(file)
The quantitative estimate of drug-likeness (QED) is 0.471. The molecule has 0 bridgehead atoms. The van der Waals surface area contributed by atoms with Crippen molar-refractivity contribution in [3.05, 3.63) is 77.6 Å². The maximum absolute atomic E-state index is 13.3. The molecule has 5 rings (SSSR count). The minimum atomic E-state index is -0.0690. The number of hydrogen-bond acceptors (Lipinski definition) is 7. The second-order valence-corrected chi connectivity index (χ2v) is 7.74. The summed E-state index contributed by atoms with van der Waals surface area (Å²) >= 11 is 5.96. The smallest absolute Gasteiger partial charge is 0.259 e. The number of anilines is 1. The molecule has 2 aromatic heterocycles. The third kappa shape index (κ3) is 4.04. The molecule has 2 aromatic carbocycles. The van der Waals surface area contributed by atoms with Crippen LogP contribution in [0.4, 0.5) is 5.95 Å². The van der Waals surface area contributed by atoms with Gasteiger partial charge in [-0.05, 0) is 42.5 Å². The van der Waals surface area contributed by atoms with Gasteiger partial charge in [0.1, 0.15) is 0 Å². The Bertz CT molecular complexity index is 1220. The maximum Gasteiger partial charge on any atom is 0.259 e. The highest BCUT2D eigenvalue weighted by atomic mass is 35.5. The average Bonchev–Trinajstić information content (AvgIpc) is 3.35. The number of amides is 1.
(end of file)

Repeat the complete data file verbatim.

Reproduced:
The quantitative estimate of drug-likeness (QED) is 0.471. The molecule has 0 bridgehead atoms. The van der Waals surface area contributed by atoms with Crippen molar-refractivity contribution in [3.05, 3.63) is 77.6 Å². The maximum absolute atomic E-state index is 13.3. The molecule has 5 rings (SSSR count). The minimum atomic E-state index is -0.0690. The number of hydrogen-bond acceptors (Lipinski definition) is 7. The second-order valence-corrected chi connectivity index (χ2v) is 7.74. The summed E-state index contributed by atoms with van der Waals surface area (Å²) >= 11 is 5.96. The smallest absolute Gasteiger partial charge is 0.259 e. The number of anilines is 1. The molecule has 2 aromatic heterocycles. The third kappa shape index (κ3) is 4.04. The molecule has 2 aromatic carbocycles. The van der Waals surface area contributed by atoms with Crippen LogP contribution in [0.4, 0.5) is 5.95 Å². The van der Waals surface area contributed by atoms with Gasteiger partial charge in [-0.05, 0) is 42.5 Å². The van der Waals surface area contributed by atoms with Gasteiger partial charge in [0.1, 0.15) is 0 Å². The Bertz CT molecular complexity index is 1220. The maximum Gasteiger partial charge on any atom is 0.259 e. The highest BCUT2D eigenvalue weighted by atomic mass is 35.5. The average Bonchev–Trinajstić information content (AvgIpc) is 3.35. The number of amides is 1.